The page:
Andrew Strauss – The best 10 moments

England’s rise in Test cricket has been a fantastic team effort all around, with many players playing a massive part in achieving the number one status before the South Africans cruelly deposed them of their title on home turf. The writing was on the wall for captain Andrew Strauss after the 2-0 defeat to the Proteas following a run of poor form and the incident regarding Kevin Pietersen and this ultimately persuaded the skipper it was time to go.

Strauss has led England to some great victories during his time in charge and marched his team out on 50 occasions of his 100 hundred tests. Winning 24 of those games in charge, he is second only to Michael Vaughan as England’s most successful captain and thanks to his 7,037 runs at an average of 40.91, Strauss will be remembered as one of the best servants English cricket has ever seen. The captaincy will now pass to Alistair Cook and to remember his predecessor, we take a look back at ten of Straussy’s greatest England moments:

Ten of the costliest dropped catches of all time

England have lost their ranking as the best test team in the world after a 2-0 defeat to South Africa and although the Proteas were excellent in all forms of the game, England badly let themselves down with their catching in particular. They dropped nine chances as the series went on, with James Anderson crucially shelling a chance off AB De Villiers during South Africa’s second innings at Lords. He went on to make a match saving partnership with Hashim Amla and they took the game away from England.

Everyone knows that catches win matches, so hanging onto the key chances in a match is simply vital. Put one down and you never know when the next opportunity might come around. While Anderson’s miss was a costly one, there are several others in history that spring to mind that have proved crucial on the outcome of the match. We take a look at ten of the costliest dropped catches of all time:

England vs. South Africa – Top TEN moments

With the England South Africa test series underway, Andrew Strauss’s men are looking to defend their status as the number one test team in the world. Their opponents are the main challengers to England’s spot on top of the world though and Graeme Smith will fancy his chances of leading his boys to an away series win. The summer should see some fantastic cricket between two fantastic sides and to celebrate the series ahead, we take a look at ten of the best England South Africa moments:

Mind the Windows Tino: Cricket's Top 10 Sledges

After the West Indies’ Shannon Gabriel had to return back to the Caribbean with a back problem following the first test at Lords, his replacement saw the return of a certain Mr Tino Best, much to the delight of Freddie Flintoff. Back in 2004, with Flintoff at the height of his powers, the West Indies were touring and in action at Lords. With England looking to bowl their opponents out in the second innings, Tino Best came to the crease against spinner Ashley Giles. This prompted Flintoff to infamously ask Tino to ‘mind the windows’, a comment that caused Best to charge down the wicket, only to miss the turning ball and get stumped for his troubles. In celebration of Tino’s return to England, here are 10 of the best sledges cricket has ever heard:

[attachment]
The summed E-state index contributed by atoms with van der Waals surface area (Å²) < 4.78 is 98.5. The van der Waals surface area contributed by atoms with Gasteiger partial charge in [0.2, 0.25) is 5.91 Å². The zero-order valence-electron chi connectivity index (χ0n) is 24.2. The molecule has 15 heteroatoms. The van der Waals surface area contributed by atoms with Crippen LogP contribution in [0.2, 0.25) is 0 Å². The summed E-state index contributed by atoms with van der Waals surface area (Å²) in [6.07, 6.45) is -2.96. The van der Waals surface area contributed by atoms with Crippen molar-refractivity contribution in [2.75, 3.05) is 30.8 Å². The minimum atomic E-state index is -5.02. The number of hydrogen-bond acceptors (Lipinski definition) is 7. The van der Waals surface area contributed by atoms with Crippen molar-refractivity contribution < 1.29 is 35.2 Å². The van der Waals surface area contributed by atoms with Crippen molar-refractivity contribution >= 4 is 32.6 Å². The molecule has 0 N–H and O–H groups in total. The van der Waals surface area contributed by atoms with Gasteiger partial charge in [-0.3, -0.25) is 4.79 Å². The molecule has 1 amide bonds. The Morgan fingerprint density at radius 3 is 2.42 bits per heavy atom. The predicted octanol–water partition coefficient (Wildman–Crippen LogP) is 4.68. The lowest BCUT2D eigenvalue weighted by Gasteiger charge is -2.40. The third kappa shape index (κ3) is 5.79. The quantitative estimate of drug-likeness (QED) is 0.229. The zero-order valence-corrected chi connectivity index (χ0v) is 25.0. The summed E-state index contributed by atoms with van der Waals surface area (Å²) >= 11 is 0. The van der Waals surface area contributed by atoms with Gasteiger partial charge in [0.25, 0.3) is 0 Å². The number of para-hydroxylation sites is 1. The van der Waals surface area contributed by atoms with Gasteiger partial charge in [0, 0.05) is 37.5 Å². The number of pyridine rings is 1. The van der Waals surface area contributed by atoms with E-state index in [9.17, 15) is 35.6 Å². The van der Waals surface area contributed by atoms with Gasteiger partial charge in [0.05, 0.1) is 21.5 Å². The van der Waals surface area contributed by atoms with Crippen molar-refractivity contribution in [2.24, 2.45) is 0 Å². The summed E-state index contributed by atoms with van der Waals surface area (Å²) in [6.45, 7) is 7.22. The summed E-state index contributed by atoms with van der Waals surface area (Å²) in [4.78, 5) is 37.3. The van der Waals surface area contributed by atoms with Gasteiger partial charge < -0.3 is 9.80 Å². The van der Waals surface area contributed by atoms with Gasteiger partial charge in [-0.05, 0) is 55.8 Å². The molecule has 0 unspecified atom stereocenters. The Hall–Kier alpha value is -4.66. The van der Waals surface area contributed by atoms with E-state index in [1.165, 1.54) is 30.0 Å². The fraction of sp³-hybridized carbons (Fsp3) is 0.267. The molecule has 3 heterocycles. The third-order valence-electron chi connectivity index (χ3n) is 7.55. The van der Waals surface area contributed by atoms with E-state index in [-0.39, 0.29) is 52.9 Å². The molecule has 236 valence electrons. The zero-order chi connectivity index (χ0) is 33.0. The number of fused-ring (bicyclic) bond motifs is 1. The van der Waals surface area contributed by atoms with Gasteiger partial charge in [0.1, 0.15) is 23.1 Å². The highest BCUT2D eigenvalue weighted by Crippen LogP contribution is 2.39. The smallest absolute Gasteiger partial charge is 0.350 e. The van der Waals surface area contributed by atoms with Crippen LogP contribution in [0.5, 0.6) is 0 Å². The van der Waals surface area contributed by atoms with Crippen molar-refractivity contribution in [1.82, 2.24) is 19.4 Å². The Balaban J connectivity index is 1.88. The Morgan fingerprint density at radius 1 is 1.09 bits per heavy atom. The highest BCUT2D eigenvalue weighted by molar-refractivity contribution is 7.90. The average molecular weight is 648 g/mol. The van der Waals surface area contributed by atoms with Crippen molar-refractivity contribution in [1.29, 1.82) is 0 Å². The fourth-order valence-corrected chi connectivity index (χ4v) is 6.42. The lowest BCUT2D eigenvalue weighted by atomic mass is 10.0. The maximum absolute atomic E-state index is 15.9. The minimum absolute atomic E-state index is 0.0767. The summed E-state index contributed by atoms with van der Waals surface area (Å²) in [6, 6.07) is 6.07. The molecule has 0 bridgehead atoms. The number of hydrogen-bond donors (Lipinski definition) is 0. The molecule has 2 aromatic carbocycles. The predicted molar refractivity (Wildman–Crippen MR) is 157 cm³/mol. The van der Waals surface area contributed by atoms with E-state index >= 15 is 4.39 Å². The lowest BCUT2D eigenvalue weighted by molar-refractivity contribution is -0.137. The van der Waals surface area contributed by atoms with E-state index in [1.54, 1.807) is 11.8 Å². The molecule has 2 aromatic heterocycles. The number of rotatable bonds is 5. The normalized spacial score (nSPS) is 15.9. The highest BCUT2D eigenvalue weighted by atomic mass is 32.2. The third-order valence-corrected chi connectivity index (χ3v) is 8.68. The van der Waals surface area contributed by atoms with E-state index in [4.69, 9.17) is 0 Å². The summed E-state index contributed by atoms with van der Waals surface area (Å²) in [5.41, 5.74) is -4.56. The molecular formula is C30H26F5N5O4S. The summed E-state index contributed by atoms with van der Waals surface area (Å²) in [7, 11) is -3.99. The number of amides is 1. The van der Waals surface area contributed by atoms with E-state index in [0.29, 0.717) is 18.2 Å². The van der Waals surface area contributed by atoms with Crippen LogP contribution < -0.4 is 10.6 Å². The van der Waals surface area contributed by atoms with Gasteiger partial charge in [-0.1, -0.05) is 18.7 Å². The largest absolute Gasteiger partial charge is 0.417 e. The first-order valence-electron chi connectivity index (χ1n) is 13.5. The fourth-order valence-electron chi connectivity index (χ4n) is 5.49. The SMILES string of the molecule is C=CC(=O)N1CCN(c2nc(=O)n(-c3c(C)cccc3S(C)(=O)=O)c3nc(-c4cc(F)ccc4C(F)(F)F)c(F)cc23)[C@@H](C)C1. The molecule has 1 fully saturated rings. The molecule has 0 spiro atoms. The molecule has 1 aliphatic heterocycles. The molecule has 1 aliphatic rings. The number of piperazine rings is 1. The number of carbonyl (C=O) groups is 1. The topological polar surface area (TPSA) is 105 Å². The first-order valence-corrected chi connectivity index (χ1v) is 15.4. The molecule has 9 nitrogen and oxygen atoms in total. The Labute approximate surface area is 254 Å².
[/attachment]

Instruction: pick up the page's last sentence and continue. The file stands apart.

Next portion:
10. James Ormond vs. Mark Waugh

Back in 2001, Jimmy Ormond, a young bowler of just 23, made his full test debut against the Australians. As he walked out to bat, he met the usual Aussie chirp upon his arrival at the wicket. Mark Waugh could always offer a few choice sayings to unsuspecting batsman and on this occasion he asked Ormond: “Mate, what are you doing out here? You’re not good enough to play for England.” Ormond’s reply? “Maybe not. But at least I’m the best player in my own family.”


9. Rod Marsh vs. Ian Botham

Botham and Marsh were both great characters of the game who could be expected to provide a few fireworks. However, when Beefy marched to the crease during an Ashes clash, Marsh greeted him with the question: “How’s your wife and my kids?” Never one to miss an opportunity, Botham piped up: “The wife’s fine, but the kids are retarded.”


8. Eddo Brandes vs. Glen McGrath

Glen McGrath bowling at the Zimbabwean number 11 Eddo Brandes, who was a chicken farmer by full-time trade, was never going to be much of a contest. However, as the Aussie flashed another delivery past Brandes’s outside edge, he snarled at the batsman: “Why are you so fat?” Quick as a flash, Brandes retorted: “Because everytime I f**k your wife, she gives me a biscuit.”


7. Fred Trueman vs. Raman Subba Row

Truman was a fiery Yorkshireman who wasn’t afraid to voice his opinion on the pitch. He also wasn’t afraid to sledge his own teammates. During one game, Trueman caught the batsman’s outside edge, only for it to race to the boundary after passing through Subba Row’s legs. He apologised to Fiery Fred, saying: “Sorry Fred, I should have kept my legs together.” An angry Trueman replied: “So should your mother.”


6. James Anderson vs. Mitchell Johnson

During England’s comprehensive Ashes victory in 2010, pace bowlers Anderson and Johnson had a battle of wits going on throughout the series. However, Jimmy showed that actions speak louder than words and I’ll let the video tell the full story…


5. Tony Greig vs. David Hookes

Tony Greig may have been the captain of England, but just like much of the present day team, his origin of birth was South Africa. So in 1977, when 21-year-old Hookes walked out to bat on his debut for the baggy green and golds, Greig inquired: “Sonny, when are your balls gonna drop?” Hookes then responded: “I don’t know, but at least I’m playing cricket for my own country!”


4. Arjuna Ranatunga vs. Ian Healy

Sri Lankan skipper Ranatunga wasn’t exactly the slimmest of figures on the cricket pitch and Aussie keeper Ian Healy was quick to point that out on a number of occasions. However, during a one-day clash between the two countries, Ranatunga called for a runner after suffering a minor injury. Healy however, doubted the necessity for a runner, declaring: “You don’t get a runner for being an overweight, unfit, fat c***!!!”